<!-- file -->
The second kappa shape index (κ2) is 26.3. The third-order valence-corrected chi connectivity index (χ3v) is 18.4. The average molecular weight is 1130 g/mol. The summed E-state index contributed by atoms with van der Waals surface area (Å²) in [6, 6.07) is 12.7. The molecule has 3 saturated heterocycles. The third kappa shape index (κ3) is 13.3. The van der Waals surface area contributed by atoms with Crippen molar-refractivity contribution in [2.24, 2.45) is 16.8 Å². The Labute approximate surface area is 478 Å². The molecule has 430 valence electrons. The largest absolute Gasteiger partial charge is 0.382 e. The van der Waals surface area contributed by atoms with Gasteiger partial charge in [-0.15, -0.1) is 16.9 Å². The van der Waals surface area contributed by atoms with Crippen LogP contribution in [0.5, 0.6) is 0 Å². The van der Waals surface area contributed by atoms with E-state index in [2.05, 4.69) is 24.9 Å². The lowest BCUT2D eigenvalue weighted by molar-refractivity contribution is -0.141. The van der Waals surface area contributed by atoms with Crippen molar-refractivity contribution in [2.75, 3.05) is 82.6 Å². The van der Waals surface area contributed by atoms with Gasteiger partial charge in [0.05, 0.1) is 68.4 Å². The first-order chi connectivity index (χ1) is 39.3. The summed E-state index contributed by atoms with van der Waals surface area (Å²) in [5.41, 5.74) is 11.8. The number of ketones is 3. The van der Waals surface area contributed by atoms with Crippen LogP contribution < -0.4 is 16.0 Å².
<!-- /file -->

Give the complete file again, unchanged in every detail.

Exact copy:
The second kappa shape index (κ2) is 26.3. The third-order valence-corrected chi connectivity index (χ3v) is 18.4. The average molecular weight is 1130 g/mol. The summed E-state index contributed by atoms with van der Waals surface area (Å²) in [6, 6.07) is 12.7. The molecule has 3 saturated heterocycles. The third kappa shape index (κ3) is 13.3. The van der Waals surface area contributed by atoms with Crippen molar-refractivity contribution in [2.24, 2.45) is 16.8 Å². The Labute approximate surface area is 478 Å². The molecule has 430 valence electrons. The largest absolute Gasteiger partial charge is 0.382 e. The van der Waals surface area contributed by atoms with Gasteiger partial charge in [-0.15, -0.1) is 16.9 Å². The van der Waals surface area contributed by atoms with Crippen LogP contribution in [0.5, 0.6) is 0 Å². The van der Waals surface area contributed by atoms with E-state index in [2.05, 4.69) is 24.9 Å². The lowest BCUT2D eigenvalue weighted by molar-refractivity contribution is -0.141. The van der Waals surface area contributed by atoms with Crippen molar-refractivity contribution in [2.75, 3.05) is 82.6 Å². The van der Waals surface area contributed by atoms with Gasteiger partial charge in [0.05, 0.1) is 68.4 Å². The first-order chi connectivity index (χ1) is 39.3. The summed E-state index contributed by atoms with van der Waals surface area (Å²) in [5.41, 5.74) is 11.8. The number of ketones is 3. The van der Waals surface area contributed by atoms with Crippen LogP contribution < -0.4 is 16.0 Å².